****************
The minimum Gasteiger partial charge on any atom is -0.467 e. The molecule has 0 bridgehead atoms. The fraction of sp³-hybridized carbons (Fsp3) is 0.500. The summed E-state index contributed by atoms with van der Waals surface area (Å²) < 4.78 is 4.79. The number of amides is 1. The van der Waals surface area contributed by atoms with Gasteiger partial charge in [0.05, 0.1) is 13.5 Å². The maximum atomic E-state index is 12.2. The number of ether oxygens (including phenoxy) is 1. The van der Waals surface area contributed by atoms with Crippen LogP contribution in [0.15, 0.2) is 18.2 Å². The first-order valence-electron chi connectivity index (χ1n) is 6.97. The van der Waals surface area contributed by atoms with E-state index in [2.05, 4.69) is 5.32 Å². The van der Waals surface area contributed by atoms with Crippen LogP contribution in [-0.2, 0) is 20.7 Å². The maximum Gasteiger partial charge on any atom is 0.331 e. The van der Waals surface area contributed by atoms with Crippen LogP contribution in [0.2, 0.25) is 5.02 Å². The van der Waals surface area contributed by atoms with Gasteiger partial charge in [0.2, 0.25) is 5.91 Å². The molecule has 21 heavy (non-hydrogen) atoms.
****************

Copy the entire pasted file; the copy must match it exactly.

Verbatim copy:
The minimum Gasteiger partial charge on any atom is -0.467 e. The molecule has 0 bridgehead atoms. The fraction of sp³-hybridized carbons (Fsp3) is 0.500. The summed E-state index contributed by atoms with van der Waals surface area (Å²) < 4.78 is 4.79. The number of amides is 1. The van der Waals surface area contributed by atoms with Gasteiger partial charge in [0.05, 0.1) is 13.5 Å². The maximum atomic E-state index is 12.2. The number of ether oxygens (including phenoxy) is 1. The van der Waals surface area contributed by atoms with Crippen LogP contribution in [0.15, 0.2) is 18.2 Å². The first-order valence-electron chi connectivity index (χ1n) is 6.97. The van der Waals surface area contributed by atoms with E-state index in [2.05, 4.69) is 5.32 Å². The van der Waals surface area contributed by atoms with Crippen LogP contribution in [-0.2, 0) is 20.7 Å². The maximum Gasteiger partial charge on any atom is 0.331 e. The van der Waals surface area contributed by atoms with Crippen LogP contribution in [0.2, 0.25) is 5.02 Å². The van der Waals surface area contributed by atoms with Gasteiger partial charge in [0.2, 0.25) is 5.91 Å². The molecule has 21 heavy (non-hydrogen) atoms.